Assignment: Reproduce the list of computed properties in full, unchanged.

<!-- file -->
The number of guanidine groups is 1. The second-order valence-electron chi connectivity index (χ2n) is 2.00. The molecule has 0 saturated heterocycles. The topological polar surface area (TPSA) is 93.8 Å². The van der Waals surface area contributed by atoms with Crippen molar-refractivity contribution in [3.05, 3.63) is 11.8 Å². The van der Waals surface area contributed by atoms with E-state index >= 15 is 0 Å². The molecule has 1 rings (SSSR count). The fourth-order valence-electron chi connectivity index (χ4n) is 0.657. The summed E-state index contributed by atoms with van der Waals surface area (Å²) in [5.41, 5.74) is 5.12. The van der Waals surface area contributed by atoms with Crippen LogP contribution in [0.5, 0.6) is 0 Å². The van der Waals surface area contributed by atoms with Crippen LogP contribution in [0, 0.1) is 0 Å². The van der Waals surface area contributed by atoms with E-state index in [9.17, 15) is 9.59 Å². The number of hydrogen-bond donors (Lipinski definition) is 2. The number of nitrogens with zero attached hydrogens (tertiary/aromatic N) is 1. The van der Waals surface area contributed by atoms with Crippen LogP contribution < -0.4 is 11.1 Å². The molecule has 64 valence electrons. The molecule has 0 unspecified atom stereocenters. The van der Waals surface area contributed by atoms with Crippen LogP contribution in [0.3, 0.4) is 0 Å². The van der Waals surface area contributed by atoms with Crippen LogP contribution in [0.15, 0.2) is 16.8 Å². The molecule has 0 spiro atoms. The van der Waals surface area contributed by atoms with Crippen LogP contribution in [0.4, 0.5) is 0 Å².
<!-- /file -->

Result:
The number of guanidine groups is 1. The second-order valence-electron chi connectivity index (χ2n) is 2.00. The molecule has 0 saturated heterocycles. The topological polar surface area (TPSA) is 93.8 Å². The van der Waals surface area contributed by atoms with Crippen molar-refractivity contribution in [3.05, 3.63) is 11.8 Å². The van der Waals surface area contributed by atoms with E-state index >= 15 is 0 Å². The molecule has 1 rings (SSSR count). The fourth-order valence-electron chi connectivity index (χ4n) is 0.657. The summed E-state index contributed by atoms with van der Waals surface area (Å²) in [5.41, 5.74) is 5.12. The van der Waals surface area contributed by atoms with Crippen LogP contribution in [0.5, 0.6) is 0 Å². The van der Waals surface area contributed by atoms with Crippen LogP contribution in [0, 0.1) is 0 Å². The van der Waals surface area contributed by atoms with E-state index in [9.17, 15) is 9.59 Å². The number of hydrogen-bond donors (Lipinski definition) is 2. The number of nitrogens with zero attached hydrogens (tertiary/aromatic N) is 1. The van der Waals surface area contributed by atoms with Crippen LogP contribution < -0.4 is 11.1 Å². The molecule has 64 valence electrons. The molecule has 0 unspecified atom stereocenters. The van der Waals surface area contributed by atoms with Crippen LogP contribution in [0.3, 0.4) is 0 Å². The van der Waals surface area contributed by atoms with Crippen LogP contribution in [0.15, 0.2) is 16.8 Å². The molecule has 0 spiro atoms. The van der Waals surface area contributed by atoms with Crippen LogP contribution in [0.4, 0.5) is 0 Å².